NOBA Põhja- ja Baltimaade kaasaegse kunsti keskkond

Dogs of Tbilisi, 2024

30 x 64 cm

tetra pack print on paper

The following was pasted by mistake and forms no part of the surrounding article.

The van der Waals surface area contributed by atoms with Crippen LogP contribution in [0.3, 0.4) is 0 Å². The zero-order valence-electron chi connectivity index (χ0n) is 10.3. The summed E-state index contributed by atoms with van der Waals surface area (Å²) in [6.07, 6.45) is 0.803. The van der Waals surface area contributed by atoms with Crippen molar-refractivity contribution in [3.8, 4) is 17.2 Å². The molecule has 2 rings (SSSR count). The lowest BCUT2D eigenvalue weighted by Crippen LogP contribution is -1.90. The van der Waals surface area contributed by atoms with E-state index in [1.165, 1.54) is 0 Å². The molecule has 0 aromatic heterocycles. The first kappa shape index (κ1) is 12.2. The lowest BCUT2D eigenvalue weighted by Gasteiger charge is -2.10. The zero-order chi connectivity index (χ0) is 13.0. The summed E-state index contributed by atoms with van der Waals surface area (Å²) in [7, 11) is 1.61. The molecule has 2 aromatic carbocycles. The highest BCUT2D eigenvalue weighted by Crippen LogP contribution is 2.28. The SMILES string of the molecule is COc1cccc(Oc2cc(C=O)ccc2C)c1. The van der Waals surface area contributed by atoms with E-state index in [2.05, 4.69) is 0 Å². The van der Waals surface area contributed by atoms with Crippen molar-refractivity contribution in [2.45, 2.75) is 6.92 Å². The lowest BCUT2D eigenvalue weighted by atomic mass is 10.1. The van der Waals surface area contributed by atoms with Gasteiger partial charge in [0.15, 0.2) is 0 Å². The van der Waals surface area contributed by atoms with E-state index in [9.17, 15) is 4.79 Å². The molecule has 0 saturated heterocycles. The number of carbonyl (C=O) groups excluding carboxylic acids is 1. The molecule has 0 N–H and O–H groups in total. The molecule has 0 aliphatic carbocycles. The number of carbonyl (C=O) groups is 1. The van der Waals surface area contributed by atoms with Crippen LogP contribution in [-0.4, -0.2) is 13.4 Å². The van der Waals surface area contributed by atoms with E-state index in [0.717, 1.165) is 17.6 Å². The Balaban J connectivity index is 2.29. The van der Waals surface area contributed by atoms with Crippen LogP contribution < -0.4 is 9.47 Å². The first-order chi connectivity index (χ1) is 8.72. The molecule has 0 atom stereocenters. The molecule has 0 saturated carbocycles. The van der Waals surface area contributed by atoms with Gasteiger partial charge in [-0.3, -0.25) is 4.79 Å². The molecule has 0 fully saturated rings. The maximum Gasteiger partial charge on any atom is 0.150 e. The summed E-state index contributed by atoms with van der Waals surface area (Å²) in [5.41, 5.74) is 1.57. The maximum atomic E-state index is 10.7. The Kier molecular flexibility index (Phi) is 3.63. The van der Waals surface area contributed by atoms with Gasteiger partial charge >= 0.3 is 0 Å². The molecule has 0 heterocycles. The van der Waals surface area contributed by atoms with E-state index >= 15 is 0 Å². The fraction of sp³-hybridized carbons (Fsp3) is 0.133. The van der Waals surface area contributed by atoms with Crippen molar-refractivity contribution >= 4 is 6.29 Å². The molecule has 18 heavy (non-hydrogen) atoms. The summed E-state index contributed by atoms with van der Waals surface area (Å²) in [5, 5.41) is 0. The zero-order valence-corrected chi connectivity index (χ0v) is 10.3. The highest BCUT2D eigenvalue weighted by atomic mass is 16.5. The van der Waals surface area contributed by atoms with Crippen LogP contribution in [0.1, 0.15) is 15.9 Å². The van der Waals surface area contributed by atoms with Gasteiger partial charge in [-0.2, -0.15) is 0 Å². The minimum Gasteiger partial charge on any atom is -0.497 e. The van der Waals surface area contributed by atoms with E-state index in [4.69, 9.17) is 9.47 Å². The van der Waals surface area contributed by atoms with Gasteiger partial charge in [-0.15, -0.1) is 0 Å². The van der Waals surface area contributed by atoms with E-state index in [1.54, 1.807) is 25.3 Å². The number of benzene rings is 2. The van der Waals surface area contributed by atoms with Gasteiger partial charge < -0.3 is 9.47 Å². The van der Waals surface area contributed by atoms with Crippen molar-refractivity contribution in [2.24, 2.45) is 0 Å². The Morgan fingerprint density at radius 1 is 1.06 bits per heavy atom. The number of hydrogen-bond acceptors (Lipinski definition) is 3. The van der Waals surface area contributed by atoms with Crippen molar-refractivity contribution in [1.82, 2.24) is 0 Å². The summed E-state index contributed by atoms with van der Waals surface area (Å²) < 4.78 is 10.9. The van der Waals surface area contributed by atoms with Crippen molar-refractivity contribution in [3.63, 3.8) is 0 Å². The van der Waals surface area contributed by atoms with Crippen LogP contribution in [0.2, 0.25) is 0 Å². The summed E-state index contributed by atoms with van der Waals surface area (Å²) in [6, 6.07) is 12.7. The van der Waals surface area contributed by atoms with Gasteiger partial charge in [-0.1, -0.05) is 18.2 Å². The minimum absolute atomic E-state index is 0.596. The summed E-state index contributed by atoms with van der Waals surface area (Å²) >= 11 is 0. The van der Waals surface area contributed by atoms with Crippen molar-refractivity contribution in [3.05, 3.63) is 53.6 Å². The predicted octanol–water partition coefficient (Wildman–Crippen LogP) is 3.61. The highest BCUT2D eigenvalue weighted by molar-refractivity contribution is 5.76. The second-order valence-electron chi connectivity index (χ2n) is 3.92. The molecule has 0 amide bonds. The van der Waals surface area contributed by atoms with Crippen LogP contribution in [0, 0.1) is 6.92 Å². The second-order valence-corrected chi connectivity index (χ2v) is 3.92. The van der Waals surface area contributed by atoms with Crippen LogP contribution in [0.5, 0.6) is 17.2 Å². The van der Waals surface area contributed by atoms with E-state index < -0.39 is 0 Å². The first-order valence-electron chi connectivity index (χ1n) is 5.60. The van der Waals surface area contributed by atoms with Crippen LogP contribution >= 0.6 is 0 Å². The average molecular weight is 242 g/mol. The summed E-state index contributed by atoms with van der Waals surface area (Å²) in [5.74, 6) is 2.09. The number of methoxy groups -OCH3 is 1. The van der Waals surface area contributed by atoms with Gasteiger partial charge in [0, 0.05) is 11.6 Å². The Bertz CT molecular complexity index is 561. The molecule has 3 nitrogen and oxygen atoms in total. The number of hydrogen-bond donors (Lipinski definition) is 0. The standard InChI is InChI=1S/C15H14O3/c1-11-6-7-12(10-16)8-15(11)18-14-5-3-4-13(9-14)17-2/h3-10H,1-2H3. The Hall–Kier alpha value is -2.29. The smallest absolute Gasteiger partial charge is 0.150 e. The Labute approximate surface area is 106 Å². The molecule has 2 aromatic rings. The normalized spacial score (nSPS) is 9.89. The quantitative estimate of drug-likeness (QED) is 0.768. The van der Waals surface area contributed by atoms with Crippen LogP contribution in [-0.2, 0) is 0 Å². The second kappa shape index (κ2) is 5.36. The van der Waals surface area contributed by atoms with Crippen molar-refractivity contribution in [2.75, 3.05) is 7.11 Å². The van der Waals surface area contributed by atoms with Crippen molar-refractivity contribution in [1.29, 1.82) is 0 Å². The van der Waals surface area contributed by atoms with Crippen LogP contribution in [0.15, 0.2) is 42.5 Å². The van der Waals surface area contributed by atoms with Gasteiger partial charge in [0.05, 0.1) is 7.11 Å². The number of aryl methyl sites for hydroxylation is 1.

Work was exhibited at solo-exhibition “KERA”. It seems to me that in Georgia there are at least as many dogs as there are people – if not more. They live alongside people and quietly go about their own business. Usually, they sleep or wander around, trying to be as cute as possible – maybe someone will drop a morsel. And not only do they receive food leftovers and drinking water (especially on scorching hot summer days) from everywhere, but in front of shops and on street corners, one can also see small dog houses – airbnbs for the four-legged ones. There are probably already too many of them for shelters to function effectively. However, there are vaccination groups that ensure there is no fear of rabies at least. Vaccinated dogs have a beautiful colored earring in their ears. Strangely enough, all the dogs seem quite healthy, well-fed, beautiful, and often look purebred. At night, the streets belong to them. Then, one can see a rather peculiar and frightening sight of different dog gangs on every corner. Groups of three to five in parks, who have chosen a single awake person or a couple and provide bodyguard services in hopes of receiving snacks or companionship in return. If you happen to pass by such a gang, you are threatened from afar with barking and growling – especially if you have a couple of four-legged bodyguards of your own. Then it’s best to keep a low profile, say a few calming greeting words – which hopefully your bodyguards will also do, and then it’s safe for both groups to pass each other. There are probably inter-group clashes, as nightly barking and scuffles often echo through the streets, and in the glow of traffic lights, one can see chases, fights, and declarations of love. In Georgia, it’s the opposite – people live in cages built for their protection, and animals live freely.

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